Authored by Laura Merriman, Ph.D. and Tom Weber, Ph.D. of AB Vista
Average mortality among finishing pigs continues to increase (2012, 4.58%; 2021, 5.15%; Metafarms, 2021). Swine production systems are experiencing several health challenges currently, which is likely leading to this trajectory. Although using enzymes to breakdown non-starch polysaccharides does not address the pathogen loads directly, using a xylanase can indirectly modify the gut environment through the breakdown of long-chain arabinoxylans to small-chain xylo-oligosaccharides (XOS). These small-chain xylo-oligomers are fermented by the microbiota to produce small-chain fatty acids (SCFA), such as butyrate, that improve gut functionality, nutrient utilization, pig productivity, and livability.
Xylanase Improves Nutrient Digestibility and Energy Release in Finishing Pigs.
Recent research (Petry et al., 2020) showed the effectiveness of xylanase on nutrient digestibility in finisher pigs fed a corn-based, high-fiber diet. The addition of xylanase resulted in improved nutrient digestibility as measured by an increase in gross energy, dry matter, and NDF digestibility, with an estimated ME release of 120 kcal/kg and 100 kcal/kg NE release. Based on this energy release, it would be expected that the addition of a xylanase would improve finisher pig feed efficiency. An internal summary of eight finisher pig trials, whereby a xylanase (Econase XT) was added at 16,000 BXU/kg over the top of a diet, resulted in an improved weight-corrected feed:gain of 4 points (2.51 v 2.47).
Xylanase Supports Gut Integrity and Antioxidant Status
Further work on xylanases in finisher pigs highlighted the benefit that xylanase addition can have on intestinal integrity as measured through greater levels of total antioxidant capacity (TAC) in the intestinal tissue and systemically (Fig. 1). One potential mechanism is the improved bioavailability of ferulic acid by exposing the feruloylated arabinoxylan oligosaccharides to ferulic acid esterase produced by the microbiota. Ferulic acid is a powerful antioxidant that reduces the effect of free radicals. It is recognized that higher levels of oxidative stress can increase gastrointestinal cell permeability and that improving antioxidant status helps mitigate this negative effect on the animal, improving gut functionality. This is supported by pigs supplemented with xylanase having a greater expression of tight junction proteins (Fig. 1), which suggests an enhanced barrier integrity. Improving the gut barrier integrity is key to minimizing the paracellular crossing of microorganisms, decreasing inflammation, and potential infection of the animal.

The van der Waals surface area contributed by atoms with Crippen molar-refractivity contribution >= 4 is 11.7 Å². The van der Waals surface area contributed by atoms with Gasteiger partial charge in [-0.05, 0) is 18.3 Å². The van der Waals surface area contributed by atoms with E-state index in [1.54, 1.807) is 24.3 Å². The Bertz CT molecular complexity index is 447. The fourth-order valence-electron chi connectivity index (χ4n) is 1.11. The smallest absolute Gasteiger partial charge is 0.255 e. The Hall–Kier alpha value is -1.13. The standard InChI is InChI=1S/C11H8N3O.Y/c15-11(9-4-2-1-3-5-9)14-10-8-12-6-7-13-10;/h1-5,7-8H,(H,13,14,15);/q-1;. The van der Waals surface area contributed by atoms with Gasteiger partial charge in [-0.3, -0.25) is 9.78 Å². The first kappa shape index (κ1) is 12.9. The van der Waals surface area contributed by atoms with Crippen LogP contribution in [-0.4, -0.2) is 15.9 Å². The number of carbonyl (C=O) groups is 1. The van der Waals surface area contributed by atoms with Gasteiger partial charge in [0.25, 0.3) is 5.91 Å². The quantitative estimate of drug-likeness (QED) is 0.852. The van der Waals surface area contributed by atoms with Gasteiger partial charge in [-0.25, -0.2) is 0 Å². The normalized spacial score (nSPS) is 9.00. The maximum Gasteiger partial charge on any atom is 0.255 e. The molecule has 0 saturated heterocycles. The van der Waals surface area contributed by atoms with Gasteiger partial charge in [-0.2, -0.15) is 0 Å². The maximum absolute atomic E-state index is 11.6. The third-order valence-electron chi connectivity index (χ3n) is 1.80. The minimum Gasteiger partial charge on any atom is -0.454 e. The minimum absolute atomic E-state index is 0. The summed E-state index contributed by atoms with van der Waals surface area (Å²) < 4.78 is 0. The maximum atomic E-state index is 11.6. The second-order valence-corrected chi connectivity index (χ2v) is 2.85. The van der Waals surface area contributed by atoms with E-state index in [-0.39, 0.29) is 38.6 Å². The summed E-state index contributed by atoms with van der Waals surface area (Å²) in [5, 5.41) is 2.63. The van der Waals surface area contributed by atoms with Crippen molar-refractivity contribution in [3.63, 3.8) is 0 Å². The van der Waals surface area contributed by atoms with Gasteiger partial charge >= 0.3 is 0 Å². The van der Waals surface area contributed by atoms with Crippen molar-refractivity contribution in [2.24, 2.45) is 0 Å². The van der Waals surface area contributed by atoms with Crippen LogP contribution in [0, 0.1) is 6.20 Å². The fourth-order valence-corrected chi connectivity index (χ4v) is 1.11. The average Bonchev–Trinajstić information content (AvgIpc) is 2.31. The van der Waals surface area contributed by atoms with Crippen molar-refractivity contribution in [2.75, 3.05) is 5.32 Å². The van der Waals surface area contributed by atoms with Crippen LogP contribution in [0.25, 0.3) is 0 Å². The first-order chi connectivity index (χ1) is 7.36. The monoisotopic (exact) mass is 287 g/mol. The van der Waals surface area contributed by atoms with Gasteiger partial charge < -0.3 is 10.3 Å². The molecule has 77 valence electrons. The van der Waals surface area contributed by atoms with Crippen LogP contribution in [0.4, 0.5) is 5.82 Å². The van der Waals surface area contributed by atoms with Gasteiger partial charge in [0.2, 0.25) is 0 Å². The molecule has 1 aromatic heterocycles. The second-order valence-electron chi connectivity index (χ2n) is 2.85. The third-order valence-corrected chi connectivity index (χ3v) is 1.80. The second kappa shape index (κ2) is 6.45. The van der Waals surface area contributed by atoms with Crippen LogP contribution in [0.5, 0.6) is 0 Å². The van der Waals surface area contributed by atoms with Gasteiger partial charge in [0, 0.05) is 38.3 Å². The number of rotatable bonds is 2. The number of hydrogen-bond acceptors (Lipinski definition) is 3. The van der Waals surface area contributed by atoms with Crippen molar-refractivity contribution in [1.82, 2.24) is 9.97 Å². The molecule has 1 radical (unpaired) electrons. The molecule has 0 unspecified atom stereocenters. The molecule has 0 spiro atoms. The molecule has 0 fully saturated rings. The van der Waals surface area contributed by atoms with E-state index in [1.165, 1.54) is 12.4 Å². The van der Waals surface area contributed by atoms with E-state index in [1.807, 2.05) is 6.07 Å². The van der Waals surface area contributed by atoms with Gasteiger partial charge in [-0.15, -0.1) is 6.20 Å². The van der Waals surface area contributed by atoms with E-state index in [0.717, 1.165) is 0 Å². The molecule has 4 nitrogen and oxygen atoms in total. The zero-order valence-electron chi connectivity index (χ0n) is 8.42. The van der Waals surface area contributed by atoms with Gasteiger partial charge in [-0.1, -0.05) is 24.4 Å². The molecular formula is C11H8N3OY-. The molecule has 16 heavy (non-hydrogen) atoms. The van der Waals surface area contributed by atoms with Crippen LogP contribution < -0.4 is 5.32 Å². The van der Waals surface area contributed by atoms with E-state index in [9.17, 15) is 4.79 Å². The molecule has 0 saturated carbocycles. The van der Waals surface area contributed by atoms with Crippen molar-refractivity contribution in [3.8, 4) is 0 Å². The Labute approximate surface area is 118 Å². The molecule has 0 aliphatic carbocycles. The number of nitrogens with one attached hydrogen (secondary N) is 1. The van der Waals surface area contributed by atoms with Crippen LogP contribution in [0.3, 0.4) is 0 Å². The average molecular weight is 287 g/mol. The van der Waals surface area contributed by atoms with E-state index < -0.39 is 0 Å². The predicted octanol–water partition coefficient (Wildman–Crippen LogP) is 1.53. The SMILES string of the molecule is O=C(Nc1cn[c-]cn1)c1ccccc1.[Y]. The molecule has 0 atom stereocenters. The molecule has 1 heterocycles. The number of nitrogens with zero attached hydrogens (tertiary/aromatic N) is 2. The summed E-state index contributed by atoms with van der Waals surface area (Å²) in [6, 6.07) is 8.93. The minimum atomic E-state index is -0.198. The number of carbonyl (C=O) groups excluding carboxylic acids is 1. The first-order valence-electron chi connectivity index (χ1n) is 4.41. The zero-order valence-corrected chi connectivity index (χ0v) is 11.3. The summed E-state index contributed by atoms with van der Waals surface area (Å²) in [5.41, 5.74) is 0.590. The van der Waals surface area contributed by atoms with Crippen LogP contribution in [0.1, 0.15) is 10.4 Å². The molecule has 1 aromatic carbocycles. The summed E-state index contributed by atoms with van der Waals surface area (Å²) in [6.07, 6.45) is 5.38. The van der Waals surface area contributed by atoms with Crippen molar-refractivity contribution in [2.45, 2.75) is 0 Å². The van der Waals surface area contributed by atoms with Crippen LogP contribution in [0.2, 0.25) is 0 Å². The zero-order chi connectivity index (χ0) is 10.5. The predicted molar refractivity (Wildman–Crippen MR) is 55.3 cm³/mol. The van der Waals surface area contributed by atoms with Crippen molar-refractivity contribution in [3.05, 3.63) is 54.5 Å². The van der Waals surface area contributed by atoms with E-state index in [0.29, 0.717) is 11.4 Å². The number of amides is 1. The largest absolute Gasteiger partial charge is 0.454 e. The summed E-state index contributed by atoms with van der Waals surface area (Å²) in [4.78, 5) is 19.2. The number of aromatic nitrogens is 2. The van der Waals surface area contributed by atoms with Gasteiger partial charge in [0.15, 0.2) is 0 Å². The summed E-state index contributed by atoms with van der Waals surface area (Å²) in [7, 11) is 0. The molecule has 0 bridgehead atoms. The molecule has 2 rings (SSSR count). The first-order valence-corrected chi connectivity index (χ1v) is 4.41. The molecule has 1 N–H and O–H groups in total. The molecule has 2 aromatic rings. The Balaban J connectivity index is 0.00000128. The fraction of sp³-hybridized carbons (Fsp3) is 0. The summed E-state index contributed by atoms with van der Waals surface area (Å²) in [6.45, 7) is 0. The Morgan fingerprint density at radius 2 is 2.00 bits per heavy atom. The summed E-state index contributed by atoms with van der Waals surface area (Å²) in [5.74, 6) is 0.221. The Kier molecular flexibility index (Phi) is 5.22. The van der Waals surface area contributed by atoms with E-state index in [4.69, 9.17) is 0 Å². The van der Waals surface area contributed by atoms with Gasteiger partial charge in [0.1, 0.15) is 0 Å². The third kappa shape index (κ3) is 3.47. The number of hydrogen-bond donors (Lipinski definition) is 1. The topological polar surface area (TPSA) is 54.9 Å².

Figure 1. The effect of Xylanse Supplementation on Tight Junction Protein Gene Expression and Total Antioxidant Capacity (TAC)
Reference: Adapted from Petry; 2020
Xylanase Beneficially Modulates Microbiota in the Gastrointestinal Tract Increasing Volatile Fatty Acid Production
Xylanases hydrolyze fiber into smaller-chain XOS. This stimulates the bacteria in the lower intestinal tract to utilize fiber and leads to a shift in bacterial populations that favor fiber fermentation. Petry et al., (2020) demonstrated that the addition of xylanase modified the colon bacteria, increasing butyrate producers (Bifidobacterium sp, Faecalibacterium sp), lactate producers (Lactobacillus sp, Lachnospiraceae sp), and fiber fermenters (e.g., Ruminococcus sp, Prevotella sp) all linking together to an increase in SCFA production (82.8 v. 108.9; P < 0.05; Petry et al., 2021). This increase in SCFA is associated with the increase in the individual SCFA; butyric acid (+17%), acetate (+40%), and propionate (+17%; Ajuwon et al., 2018). Increasing SCFA levels through xylanase addition is linked to improved nutrient utilization and gut functionality in finishing pigs.
Benefits to the Producer
As highlighted in the article, the use of xylanase in finishing pigs has an indirect benefit on gut functionality through several mechanisms. This benefits the producer by improving feed efficiency, which is an important factor with feed ingredient volatility. A four-point improvement in feed:gain is worth approximately $1.20 per pig. This, coupled with the improved livability benefit associated with xylanase use (Fig. 2.) — approximately $1.50 per pig placed for every 1% improvement in livability — shows an almost certain return on investment of feeding an effective xylanase in finishing.
Figure 2. Summary of improved livability response with xylanase application across several trials. Data presented are the livability improvement for each trial, the average livability improvement across all trials, and the 95% upper (UCL) and 95% lower (LCL) confidence level.